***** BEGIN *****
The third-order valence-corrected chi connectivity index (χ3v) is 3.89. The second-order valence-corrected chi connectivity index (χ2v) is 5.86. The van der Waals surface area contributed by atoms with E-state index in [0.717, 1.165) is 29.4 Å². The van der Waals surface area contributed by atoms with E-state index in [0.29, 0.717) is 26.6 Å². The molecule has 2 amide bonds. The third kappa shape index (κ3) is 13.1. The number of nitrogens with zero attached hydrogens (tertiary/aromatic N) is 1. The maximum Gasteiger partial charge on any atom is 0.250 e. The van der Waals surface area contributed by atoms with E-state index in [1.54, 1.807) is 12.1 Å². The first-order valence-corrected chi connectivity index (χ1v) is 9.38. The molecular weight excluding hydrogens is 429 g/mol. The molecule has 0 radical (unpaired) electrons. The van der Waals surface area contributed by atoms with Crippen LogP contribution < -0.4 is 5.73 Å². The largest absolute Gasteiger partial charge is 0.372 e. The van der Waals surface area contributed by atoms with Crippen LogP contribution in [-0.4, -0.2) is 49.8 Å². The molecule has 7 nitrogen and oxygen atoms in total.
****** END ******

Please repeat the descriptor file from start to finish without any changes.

The third-order valence-corrected chi connectivity index (χ3v) is 3.89. The second-order valence-corrected chi connectivity index (χ2v) is 5.86. The van der Waals surface area contributed by atoms with E-state index in [0.717, 1.165) is 29.4 Å². The van der Waals surface area contributed by atoms with E-state index in [0.29, 0.717) is 26.6 Å². The molecule has 2 amide bonds. The third kappa shape index (κ3) is 13.1. The number of nitrogens with zero attached hydrogens (tertiary/aromatic N) is 1. The maximum Gasteiger partial charge on any atom is 0.250 e. The van der Waals surface area contributed by atoms with E-state index in [1.54, 1.807) is 12.1 Å². The first-order valence-corrected chi connectivity index (χ1v) is 9.38. The molecular weight excluding hydrogens is 429 g/mol. The molecule has 0 radical (unpaired) electrons. The van der Waals surface area contributed by atoms with Crippen LogP contribution < -0.4 is 5.73 Å². The largest absolute Gasteiger partial charge is 0.372 e. The van der Waals surface area contributed by atoms with Crippen LogP contribution in [-0.4, -0.2) is 49.8 Å². The molecule has 7 nitrogen and oxygen atoms in total.